Supreme Court upholds barring order against HMRC
Heather Rowlands and Gary Barnett's article for Tax Journal comments on the important decision of the Supreme Court on the approach to be taken by the tax tribunals to procedural non-compliance and its observations on the standard of behaviour expected of HMRC.
This article was published in the 01 September 2017 edition of Tax Journal who have agreed to Simmons & Simmons making it available on elexica.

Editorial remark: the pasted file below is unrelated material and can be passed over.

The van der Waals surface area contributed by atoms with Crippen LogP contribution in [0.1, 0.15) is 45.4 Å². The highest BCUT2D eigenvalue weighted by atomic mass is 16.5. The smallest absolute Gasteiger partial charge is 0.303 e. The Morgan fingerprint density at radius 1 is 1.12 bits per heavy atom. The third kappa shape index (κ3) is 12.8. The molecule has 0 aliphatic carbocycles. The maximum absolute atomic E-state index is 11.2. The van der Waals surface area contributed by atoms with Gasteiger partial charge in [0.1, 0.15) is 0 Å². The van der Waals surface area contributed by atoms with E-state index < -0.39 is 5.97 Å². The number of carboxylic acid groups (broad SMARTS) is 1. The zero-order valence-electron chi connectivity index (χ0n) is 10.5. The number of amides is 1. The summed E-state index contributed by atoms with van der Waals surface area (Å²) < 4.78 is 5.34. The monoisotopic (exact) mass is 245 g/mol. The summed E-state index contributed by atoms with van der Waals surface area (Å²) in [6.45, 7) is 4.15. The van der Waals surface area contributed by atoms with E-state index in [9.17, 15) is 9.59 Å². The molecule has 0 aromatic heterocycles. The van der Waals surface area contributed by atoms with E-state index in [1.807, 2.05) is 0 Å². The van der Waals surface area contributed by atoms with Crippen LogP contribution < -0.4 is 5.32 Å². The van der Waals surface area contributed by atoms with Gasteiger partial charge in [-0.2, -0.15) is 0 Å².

The Supreme Court has upheld the barring order on HMRC originally imposed by the First-tier Tribunal in BPP University College of Professional Studies v HMRC. The decision represents the first time that the Supreme Court has considered the approach to be taken by the tax tribunals to sanctions for non-compliance with procedural directions, and its observations as to the standards of behaviour to be expected of HMRC as a public law litigant are notable. In upholding the barring order imposed by the FTT, the Supreme Court has confirmed that appellant taxpayers are entitled to full particulars of the cases that they will have to meet in order to make good their appeals. In doing so, the court has also clarified that HMRC as a public body is expected to comply with at least the same standards of behaviour as private litigants.
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